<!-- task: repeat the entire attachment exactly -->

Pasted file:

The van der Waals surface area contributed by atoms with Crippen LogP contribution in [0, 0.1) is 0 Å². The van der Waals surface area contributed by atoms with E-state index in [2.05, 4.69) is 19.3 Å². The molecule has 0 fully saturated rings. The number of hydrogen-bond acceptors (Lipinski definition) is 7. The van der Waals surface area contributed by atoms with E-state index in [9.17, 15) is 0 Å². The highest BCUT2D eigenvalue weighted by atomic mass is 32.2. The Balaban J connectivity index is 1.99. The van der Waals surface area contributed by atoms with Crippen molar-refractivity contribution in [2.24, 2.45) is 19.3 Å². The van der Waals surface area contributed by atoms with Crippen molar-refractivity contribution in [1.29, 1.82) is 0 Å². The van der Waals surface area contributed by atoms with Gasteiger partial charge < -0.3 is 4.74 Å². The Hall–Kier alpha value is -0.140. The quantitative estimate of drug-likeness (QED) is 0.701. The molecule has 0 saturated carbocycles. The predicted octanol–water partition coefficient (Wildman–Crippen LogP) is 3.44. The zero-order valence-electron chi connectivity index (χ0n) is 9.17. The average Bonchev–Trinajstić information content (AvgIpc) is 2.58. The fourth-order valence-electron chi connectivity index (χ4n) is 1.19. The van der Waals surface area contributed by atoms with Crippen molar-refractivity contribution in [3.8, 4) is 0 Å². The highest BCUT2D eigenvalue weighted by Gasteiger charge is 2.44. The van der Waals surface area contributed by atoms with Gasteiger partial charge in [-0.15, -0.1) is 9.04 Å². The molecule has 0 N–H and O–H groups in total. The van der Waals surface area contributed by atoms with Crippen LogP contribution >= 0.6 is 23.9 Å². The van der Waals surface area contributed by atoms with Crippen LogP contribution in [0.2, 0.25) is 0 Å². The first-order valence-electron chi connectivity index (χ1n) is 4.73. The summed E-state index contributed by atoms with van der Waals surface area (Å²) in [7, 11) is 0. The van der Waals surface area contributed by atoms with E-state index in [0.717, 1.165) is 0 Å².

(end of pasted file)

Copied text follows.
The van der Waals surface area contributed by atoms with Crippen LogP contribution in [0, 0.1) is 0 Å². The van der Waals surface area contributed by atoms with E-state index in [2.05, 4.69) is 19.3 Å². The molecule has 0 fully saturated rings. The number of hydrogen-bond acceptors (Lipinski definition) is 7. The van der Waals surface area contributed by atoms with E-state index in [9.17, 15) is 0 Å². The highest BCUT2D eigenvalue weighted by atomic mass is 32.2. The Balaban J connectivity index is 1.99. The van der Waals surface area contributed by atoms with Crippen molar-refractivity contribution in [2.24, 2.45) is 19.3 Å². The van der Waals surface area contributed by atoms with Crippen molar-refractivity contribution in [1.29, 1.82) is 0 Å². The van der Waals surface area contributed by atoms with Gasteiger partial charge < -0.3 is 4.74 Å². The Hall–Kier alpha value is -0.140. The quantitative estimate of drug-likeness (QED) is 0.701. The molecule has 0 saturated carbocycles. The predicted octanol–water partition coefficient (Wildman–Crippen LogP) is 3.44. The zero-order valence-electron chi connectivity index (χ0n) is 9.17. The average Bonchev–Trinajstić information content (AvgIpc) is 2.58. The fourth-order valence-electron chi connectivity index (χ4n) is 1.19. The van der Waals surface area contributed by atoms with Crippen molar-refractivity contribution in [3.8, 4) is 0 Å². The highest BCUT2D eigenvalue weighted by Gasteiger charge is 2.44. The van der Waals surface area contributed by atoms with Gasteiger partial charge in [-0.15, -0.1) is 9.04 Å². The molecule has 0 N–H and O–H groups in total. The van der Waals surface area contributed by atoms with Crippen LogP contribution >= 0.6 is 23.9 Å². The van der Waals surface area contributed by atoms with Crippen LogP contribution in [0.2, 0.25) is 0 Å². The first-order valence-electron chi connectivity index (χ1n) is 4.73. The summed E-state index contributed by atoms with van der Waals surface area (Å²) in [7, 11) is 0. The van der Waals surface area contributed by atoms with E-state index in [0.717, 1.165) is 0 Å².